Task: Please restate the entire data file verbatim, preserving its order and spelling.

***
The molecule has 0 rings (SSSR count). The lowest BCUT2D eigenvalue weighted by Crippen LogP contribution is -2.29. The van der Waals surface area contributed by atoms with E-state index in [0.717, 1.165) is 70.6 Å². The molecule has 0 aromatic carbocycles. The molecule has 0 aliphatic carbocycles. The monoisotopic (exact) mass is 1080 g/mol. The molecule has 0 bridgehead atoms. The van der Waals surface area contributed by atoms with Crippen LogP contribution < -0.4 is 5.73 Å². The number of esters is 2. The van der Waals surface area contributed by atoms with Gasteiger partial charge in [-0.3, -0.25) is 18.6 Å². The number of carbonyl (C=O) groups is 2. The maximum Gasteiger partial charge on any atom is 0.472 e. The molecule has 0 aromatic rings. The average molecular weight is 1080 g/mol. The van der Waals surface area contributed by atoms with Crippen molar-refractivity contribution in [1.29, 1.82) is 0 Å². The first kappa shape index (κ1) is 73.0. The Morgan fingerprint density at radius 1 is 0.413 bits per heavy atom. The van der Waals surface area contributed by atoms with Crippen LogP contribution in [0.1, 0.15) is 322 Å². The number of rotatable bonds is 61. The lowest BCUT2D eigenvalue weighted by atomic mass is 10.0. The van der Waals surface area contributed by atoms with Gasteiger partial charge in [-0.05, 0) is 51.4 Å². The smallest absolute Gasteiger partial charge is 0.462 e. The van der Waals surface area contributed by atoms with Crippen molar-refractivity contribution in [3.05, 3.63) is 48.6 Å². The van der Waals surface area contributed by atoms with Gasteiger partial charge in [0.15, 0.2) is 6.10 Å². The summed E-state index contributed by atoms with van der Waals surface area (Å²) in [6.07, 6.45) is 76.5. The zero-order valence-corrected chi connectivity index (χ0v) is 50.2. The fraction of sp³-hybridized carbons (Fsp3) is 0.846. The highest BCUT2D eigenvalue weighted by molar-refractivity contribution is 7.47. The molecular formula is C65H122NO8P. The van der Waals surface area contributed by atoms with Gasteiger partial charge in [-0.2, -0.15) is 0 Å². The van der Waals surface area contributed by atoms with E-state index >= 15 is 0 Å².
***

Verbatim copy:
The molecule has 0 rings (SSSR count). The lowest BCUT2D eigenvalue weighted by Crippen LogP contribution is -2.29. The van der Waals surface area contributed by atoms with E-state index in [0.717, 1.165) is 70.6 Å². The molecule has 0 aromatic carbocycles. The molecule has 0 aliphatic carbocycles. The monoisotopic (exact) mass is 1080 g/mol. The molecule has 0 bridgehead atoms. The van der Waals surface area contributed by atoms with Crippen LogP contribution < -0.4 is 5.73 Å². The number of esters is 2. The van der Waals surface area contributed by atoms with Gasteiger partial charge in [-0.3, -0.25) is 18.6 Å². The number of carbonyl (C=O) groups is 2. The maximum Gasteiger partial charge on any atom is 0.472 e. The molecule has 0 aromatic rings. The average molecular weight is 1080 g/mol. The van der Waals surface area contributed by atoms with Crippen molar-refractivity contribution in [1.29, 1.82) is 0 Å². The first kappa shape index (κ1) is 73.0. The Morgan fingerprint density at radius 1 is 0.413 bits per heavy atom. The van der Waals surface area contributed by atoms with Crippen LogP contribution in [0.1, 0.15) is 322 Å². The number of rotatable bonds is 61. The lowest BCUT2D eigenvalue weighted by atomic mass is 10.0. The van der Waals surface area contributed by atoms with Gasteiger partial charge in [-0.05, 0) is 51.4 Å². The smallest absolute Gasteiger partial charge is 0.462 e. The van der Waals surface area contributed by atoms with Crippen molar-refractivity contribution in [3.05, 3.63) is 48.6 Å². The van der Waals surface area contributed by atoms with Gasteiger partial charge in [0.15, 0.2) is 6.10 Å². The summed E-state index contributed by atoms with van der Waals surface area (Å²) in [6.07, 6.45) is 76.5. The zero-order valence-corrected chi connectivity index (χ0v) is 50.2. The fraction of sp³-hybridized carbons (Fsp3) is 0.846. The highest BCUT2D eigenvalue weighted by molar-refractivity contribution is 7.47. The molecular formula is C65H122NO8P. The van der Waals surface area contributed by atoms with Gasteiger partial charge in [-0.2, -0.15) is 0 Å². The van der Waals surface area contributed by atoms with E-state index >= 15 is 0 Å².